Student Inventor Judit Giró Benet Wins 2020 James Dyson Award
Judit Giró Benet is a 24-year-old US student who was has just won the 2020 James Dyson Award which is an annual design award aimed to encourage students to engineer problem-solving inventions to some of the world’s largest problems. Judit Giró Benet designed an at-home breast cancer screening device that aims to help the 300,000+ women who are diagnosed with breast cancer. Being able to test and test regularly for breast cancer is extremely important, yet 40% of women are skipping the testing due to the high cost ($170 and up) and the physical pain that a mammogram can bring.
Judit Giró Benet aimed to solve this problem via The Blue Box: A biomedical device for pain-free, non-irradiating, non-invasive, low-cost ($60) and in-home breast cancer testing. The device itself works within 30 seconds, and results are achieved through a simple urine sample. The Blue Box uses six chemical sensors and reacts to targeted breast cancer biomarkers. Once the algorithm has reached a diagnosis, the results are sent back to the user’s phone and displayed in the Blue Box app.
Judit was born in Spain and moved to California as a young design student. At the University of California, Irvine, she learned more about the issues people face with traditional mammograms which can potentially lead to 1/3 of cancers being detected too late.
Judit recently discussed her life-saving invention via an exclusive interview.
Meagan Meehan (MM): How did you get interested in inventing and why did you gravitate towards the medical field?
Judit Giró Benet (JGB): My biology teacher once explained to us how the human body converts a breadcrumb into 265 kcal with hardly any energy loss. In fact, the mitochondria are capable of doing this by working with an efficiency that no human-designed “machine” has ever achieved or is likely to achieve. This lesson aroused a certain fascination in me. However, it also led to a slight hint of frustration at the unpredictable nature of biology. I’ve always been more of a math fan than a biology enthusiast. The only solution to such unpredictability was mathematics. There had to be a way to explain human biology with mathematics. Biomedical engineering was the solution.
Having finished my studies in 2018, I decided that inventing a device to improve the testing accessibility for breast cancer was my vocation. The master’s program in Embedded Cyber-physical Systems at the University of California Irvine seemed like the perfect place to find the knowledge, contacts, and resources needed to keep improving technology.
In the summer of 2020, I finished my Master’s, and professor Fadi Kurdhai, from the Center of Embedded-cyber Physical Systems of the University of California Irvine, offered me the opportunity to work at the university as a Junior Specialist. We are currently trying to start new research on the physiological changes in the body of the breast cancer patient and the consequences on the chemical composition of urine.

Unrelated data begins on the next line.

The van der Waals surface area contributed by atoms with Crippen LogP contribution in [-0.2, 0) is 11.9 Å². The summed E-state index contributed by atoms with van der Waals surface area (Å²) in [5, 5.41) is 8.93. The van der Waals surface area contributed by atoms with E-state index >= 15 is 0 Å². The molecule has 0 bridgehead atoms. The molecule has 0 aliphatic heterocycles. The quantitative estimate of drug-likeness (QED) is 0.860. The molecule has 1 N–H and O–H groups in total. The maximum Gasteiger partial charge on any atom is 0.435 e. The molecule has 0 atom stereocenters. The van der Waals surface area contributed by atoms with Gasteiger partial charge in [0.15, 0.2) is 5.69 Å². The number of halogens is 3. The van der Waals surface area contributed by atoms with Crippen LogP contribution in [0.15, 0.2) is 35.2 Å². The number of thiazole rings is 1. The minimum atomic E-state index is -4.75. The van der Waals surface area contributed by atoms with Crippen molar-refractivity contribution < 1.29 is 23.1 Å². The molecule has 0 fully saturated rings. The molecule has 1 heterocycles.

MM: Why did you decide to focus on breast cancer in particular?
JGB: The American Cancer Society predicts that breast cancer will account for 30% of all cancers diagnosed in the US by 2020. However, the research devoted to it is not proportional to its incidence. In reality, the US National Institute of Health recognized that women are underrepresented in medical research.
This trend can be observed in the field of oncology, specifically considering prevention programs based on mammography. In fact, a Center for Disease Control study indicated that only 65% of women attended the program in the past 2 years, which could lead to 1/3 of breast cancers being detected too late and therefore, women have a worse prognosis and decreased chances of survival.
The reasons women skip mammography-based screenings vary: pain (41% of respondents), difficulty missing work, and poor insurance coverage according to the Journal of Women’s Health. Furthermore, according to the Catalan Health Department, only 6.45% of breast cancers diagnosed by mammography are actually cancer. In other words, the sensitivity of mammography is dramatically low.
Finally, although its dose is not substantial enough to be considered harmful, exposure to mammography every two years increases the risk of breast cancer. In conclusion, there is a need for non-invasive, inexpensive, sensitive and at-home breast cancer screening.
As a conclusion, there does exist a real, urgent need for a novel breast cancer screening solution that is non-invasive (pain-free), non-irradiating, low-cost, more sensible and user-friendly.
MM: How, exactly, does it work and how accurate is it at detecting cancer, especially in the early stages?
JGB: After receiving The Blue Box at home, you only need to download an app on your phone and follow three simple steps: Collect a urine sample in a container, place it in The Blue Box and wait a few minutes. The Blue Box then performs a chemical analysis of the sample and will send the results to the cloud, where an algorithm based on AI (artificial intelligence) is executed. This leads to a diagnosis, which is communicated through the app itself. Ultimately, The Blue Box is a change in the way society fights breast cancer.
MM: How did you come up with the concept for The Blue Box and how long did it take to make it a reality?
JGB: Already in Roman times, medicine has paid special attention to human physiological metabolites. However, human metabolic studies did not enter the field of oncology until April 1989 when Dr. Hywel Williams and Dr. Andres Pembroke of King’s College Hospital in London reported a case in The Lancet magazine about a Doberman Collie owner who attended their query.
The patient explained that her dog was showing increasing interest in smelling a mole on her leg. The mole was later shown to be cancerous and removed, thus saving the patient’s life. This turning point showed that cancer produces metabolic changes in human physiology, thus altering the taste, texture, smell, body shape… Now it is believed that such an event has established the starting point in the race to find new methodologies for the diagnosis of cancer based on chemical components found in the human body.
In conclusion, a biomedical device based on the detection of certain chemical components is considered as the definitive solution towards a new low-cost, easy-to-use, non-invasive and durable biomedical device.
We have studied the dog’s taste buds and the sensory neurons they connect to and realized what makes them fire a signal. We then decided that if the dog was able to feel it, so was our Arduino microprocessor. So, we mimicked the dog’s sensory system into an AI-based software.